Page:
Review : FOR RUIN – ‘Ater Angelus’ Posted: 07/05/2014 by John O'Brien
FOR RUIN have well established themselves in the Irish metal scene at this stage with a number of impressive demos and equally impressive (although poorly produced) debut album. But it was their second ‘Last Light’ album that really displayed the bands potential. Great songs and a vastly improved production really showed off what FOR RUIN had to offer and the full band dynamic became more apparent on this release as opposed to the one-man project that was the bands beginning.
So now! Four years after that sophomore release the band have delivered their 3rd album ‘Ater Angelus’. The first tastes of these tracks were sampled back in 2011 when a number of tracks were demoed, a couple of which found their way on to the internet via Youtube and podcasts. So these tracks have been doing the rounds for a while now. The whole album was even demoed in full early in 2013 year, so obviously the band were determined to iron out as many creases as possible before hitting the studio to record the end product.
The first thing that becomes clear is that there’s more of an eagerness and energy to the music. As if they’ve taken a step back with the writing to explore a slightly more primitive style than before. ‘The Grand Design’ for example is one of the more straight-forward and heaviest songs the band has recorded and sure to be live staple, I hope! The melodies and superb guitar harmonies are still there in spades, just now with a touch more aggressiveness and vigor. It’s a contradiction that runs through the entire album. Take ‘Ad Astra’ with its straight for the jugular opening before settling back into melodic, harmonised guitars or ‘Absentia’ with its almost mournful intro and harmony leads as well as blistering riffs.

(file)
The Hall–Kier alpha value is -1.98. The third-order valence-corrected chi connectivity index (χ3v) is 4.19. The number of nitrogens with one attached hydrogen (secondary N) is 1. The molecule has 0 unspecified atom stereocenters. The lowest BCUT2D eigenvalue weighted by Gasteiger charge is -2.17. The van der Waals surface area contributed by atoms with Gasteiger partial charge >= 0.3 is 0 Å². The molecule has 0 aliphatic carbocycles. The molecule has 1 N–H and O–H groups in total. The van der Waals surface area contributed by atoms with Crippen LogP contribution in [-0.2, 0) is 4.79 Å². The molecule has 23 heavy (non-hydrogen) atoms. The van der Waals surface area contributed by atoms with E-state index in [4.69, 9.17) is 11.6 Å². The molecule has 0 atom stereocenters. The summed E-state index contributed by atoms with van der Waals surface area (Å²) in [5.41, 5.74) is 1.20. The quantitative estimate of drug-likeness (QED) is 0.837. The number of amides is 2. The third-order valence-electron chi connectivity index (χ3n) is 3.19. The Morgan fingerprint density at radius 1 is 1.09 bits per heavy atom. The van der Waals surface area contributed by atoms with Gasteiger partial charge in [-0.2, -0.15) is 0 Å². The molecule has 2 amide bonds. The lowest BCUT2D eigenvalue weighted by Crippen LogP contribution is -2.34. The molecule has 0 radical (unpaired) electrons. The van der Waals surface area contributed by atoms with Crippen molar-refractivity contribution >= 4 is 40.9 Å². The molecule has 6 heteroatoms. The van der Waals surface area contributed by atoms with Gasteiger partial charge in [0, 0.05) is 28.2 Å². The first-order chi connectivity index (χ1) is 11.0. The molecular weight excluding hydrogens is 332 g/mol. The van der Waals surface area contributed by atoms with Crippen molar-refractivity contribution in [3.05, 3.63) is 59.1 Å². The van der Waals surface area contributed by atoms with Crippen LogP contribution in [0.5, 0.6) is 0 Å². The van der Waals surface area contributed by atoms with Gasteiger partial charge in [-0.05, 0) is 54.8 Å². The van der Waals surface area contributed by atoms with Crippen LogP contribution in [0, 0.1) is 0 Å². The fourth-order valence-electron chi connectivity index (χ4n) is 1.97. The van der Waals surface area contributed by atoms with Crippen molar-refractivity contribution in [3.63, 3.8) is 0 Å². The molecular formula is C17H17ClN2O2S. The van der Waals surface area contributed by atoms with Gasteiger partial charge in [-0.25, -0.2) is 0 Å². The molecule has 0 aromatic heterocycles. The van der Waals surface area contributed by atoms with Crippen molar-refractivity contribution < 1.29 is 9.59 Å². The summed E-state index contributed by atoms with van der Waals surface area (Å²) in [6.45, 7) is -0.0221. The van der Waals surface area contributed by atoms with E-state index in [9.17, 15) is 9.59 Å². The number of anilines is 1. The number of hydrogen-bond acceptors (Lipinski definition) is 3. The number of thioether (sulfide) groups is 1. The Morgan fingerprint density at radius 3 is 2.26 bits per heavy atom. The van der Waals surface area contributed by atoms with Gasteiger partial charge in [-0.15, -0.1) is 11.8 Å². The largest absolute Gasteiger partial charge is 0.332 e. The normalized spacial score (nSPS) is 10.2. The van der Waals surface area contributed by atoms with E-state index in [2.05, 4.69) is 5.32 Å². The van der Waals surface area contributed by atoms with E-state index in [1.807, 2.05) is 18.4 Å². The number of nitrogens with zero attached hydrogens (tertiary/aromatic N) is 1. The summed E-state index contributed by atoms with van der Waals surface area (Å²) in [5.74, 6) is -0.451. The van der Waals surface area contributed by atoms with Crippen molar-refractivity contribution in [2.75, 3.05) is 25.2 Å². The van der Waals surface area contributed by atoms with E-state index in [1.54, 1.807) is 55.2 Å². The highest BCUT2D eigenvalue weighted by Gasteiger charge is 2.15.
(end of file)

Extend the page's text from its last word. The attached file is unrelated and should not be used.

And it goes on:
The second thing that really hits home with this release is that the production this time round is noticeably rawer than the previous albums more crisp and polished finish. And maybe that was the intention this time around. But the music really deserves a quality production. Where the band certainly does excel is with the guitar work and as mentioned before the riffs and harmonies are pure quality. Bass and drum work throughout is excellent, although that being said the production does make them come across as a little flat at times with the guitars taking centre stage throughout the album. A recurring problem that the band has had for all their releases. My only other real gripe is that I feel John Murphy’s vocals don’t really hit the mark. Again! Not just with this release, unfortunately, but in general! There’s no denying he can growl… It’s just that he seems far too low in the mix for the most part. However, on stage he delivers and I can’t fault him.
So! Yet another very good album by the band. I just can’t help but think that given the quality of the song writing and the musicianship a different approach to the lead vocals could benefit the band hugely. And maybe let go of the reigns a bit more and let someone else call the shots in the studio.